But secondly and sadly, not everyone is as vigilant a Christian soldier as they should be. The outcry serves to allow the terms of the false practices become familiar to us. We actually get used to the terms, like ‘contemplative prayer,’ or ‘Lectio divina’ or ‘impression on my heart’ and once used to the terms, without vigilance and knowledge, we accept them. We become inured to them, which means, “to accustom to accept something undesirable.” We’ve heard the terms, but without constant reminder and instruction against them, a new person to the fray might think they are acceptable practices, simply on the basis of their familiarity with the terms but not the content.
Lectio Divina is a Catholic practice. It is supposedly something innocuous-sounding, it’s just ‘praying with scripture.’ Lectio Divina actually teaches you to listen with your heart, not your mind. It teaches you to experience the text, not to understand the text.
In researching this essay I’d gone back to ground zero of Lectio Divina in its original intrusion into the evangelical faith. In 2012, three of then-Christendom’s most popular leaders taught and practiced Lectio Divina at the Passion conference with 60,000 youths in attendance. John Piper, Beth Moore, Francis Chan, and one or two others on stage led the youths in attendance through a lectio practice.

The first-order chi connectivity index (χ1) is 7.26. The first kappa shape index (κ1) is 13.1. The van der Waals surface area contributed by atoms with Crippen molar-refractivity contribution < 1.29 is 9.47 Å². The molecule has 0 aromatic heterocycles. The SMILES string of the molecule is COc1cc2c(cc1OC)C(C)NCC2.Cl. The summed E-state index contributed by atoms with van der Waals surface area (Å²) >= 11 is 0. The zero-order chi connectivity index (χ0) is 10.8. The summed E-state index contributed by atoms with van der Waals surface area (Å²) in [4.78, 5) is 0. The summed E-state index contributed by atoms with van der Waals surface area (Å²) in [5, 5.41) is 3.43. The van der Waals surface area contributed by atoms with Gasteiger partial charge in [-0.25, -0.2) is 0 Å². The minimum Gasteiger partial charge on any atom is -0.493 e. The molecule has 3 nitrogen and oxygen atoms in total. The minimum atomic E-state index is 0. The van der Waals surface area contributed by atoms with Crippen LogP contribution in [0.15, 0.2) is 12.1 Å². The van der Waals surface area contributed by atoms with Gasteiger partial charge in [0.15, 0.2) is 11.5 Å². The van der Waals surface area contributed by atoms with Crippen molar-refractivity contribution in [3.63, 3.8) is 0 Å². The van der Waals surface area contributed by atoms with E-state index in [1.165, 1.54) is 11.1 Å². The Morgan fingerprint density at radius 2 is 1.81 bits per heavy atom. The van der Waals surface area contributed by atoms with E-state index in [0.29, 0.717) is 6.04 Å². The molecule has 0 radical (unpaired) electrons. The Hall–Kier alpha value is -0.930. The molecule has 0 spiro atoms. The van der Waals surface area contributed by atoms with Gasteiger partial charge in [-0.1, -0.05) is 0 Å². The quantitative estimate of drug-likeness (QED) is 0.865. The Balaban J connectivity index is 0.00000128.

Subsequently, there was an outcry. What were these respected teachers doing at an evangelical conference showing youths how to do a Catholic mystical practice? Todd Friel of Wretched Radio did a spot answering these and other questions the incident raised, and thoroughly explained the pitfalls of Lectio Divina.
Essentially, the difference between proper study and the Lectio mystical way of study is that the evangelical student studies the text using proper cognitive methods, the Lectio student attempts to experience the text. Here’s John MacArthur on Lectio Divina and other mystical practices, When Study Isn’t Study
For many leaders in the spiritual formation movement, Bible study doesn’t really involve study at all. Instead, it’s an attempt to experience the text.
Many spiritual formation gurus advocate various meditative Bible-reading methods, most of them adapted from a Catholic Church practice called lectio divina. Regardless of the name they apply to it, the pattern is usually the same—slow, methodical, repetitive reading, with an eye toward words and phrases that pop out to the individual reader. It’s through those individual words and phrases, we’re told, that the Lord speaks directly to us.
Bible study, then, is not a question of digging deep into God’s Word but letting your imagination and intuition guide your own personal understanding of the text.
Dear sisters, avoid Lectio Divina and other mystical practices. As was said earlier today on Twitter,
Scripture never commands us to tune into any inner voice. We’re commanded to study and meditate on Scripture.
A teacher or leader may be teaching you Lectio Divina without calling it that. Here’s GotQuestions explaining it, so you’ll know if it appears in your lessons, Sunday School, book you’re reading, conference, etc.
Heroes of the faith that sadly allowed themselves to be led by subjective promptings AKA ‘woeful delusions’ and fancies:
When Fancy Is Mistaken for Faith
So how are we to determine God’s will, since indeed the Spirit does lead us?
Subjectivity and the Will of God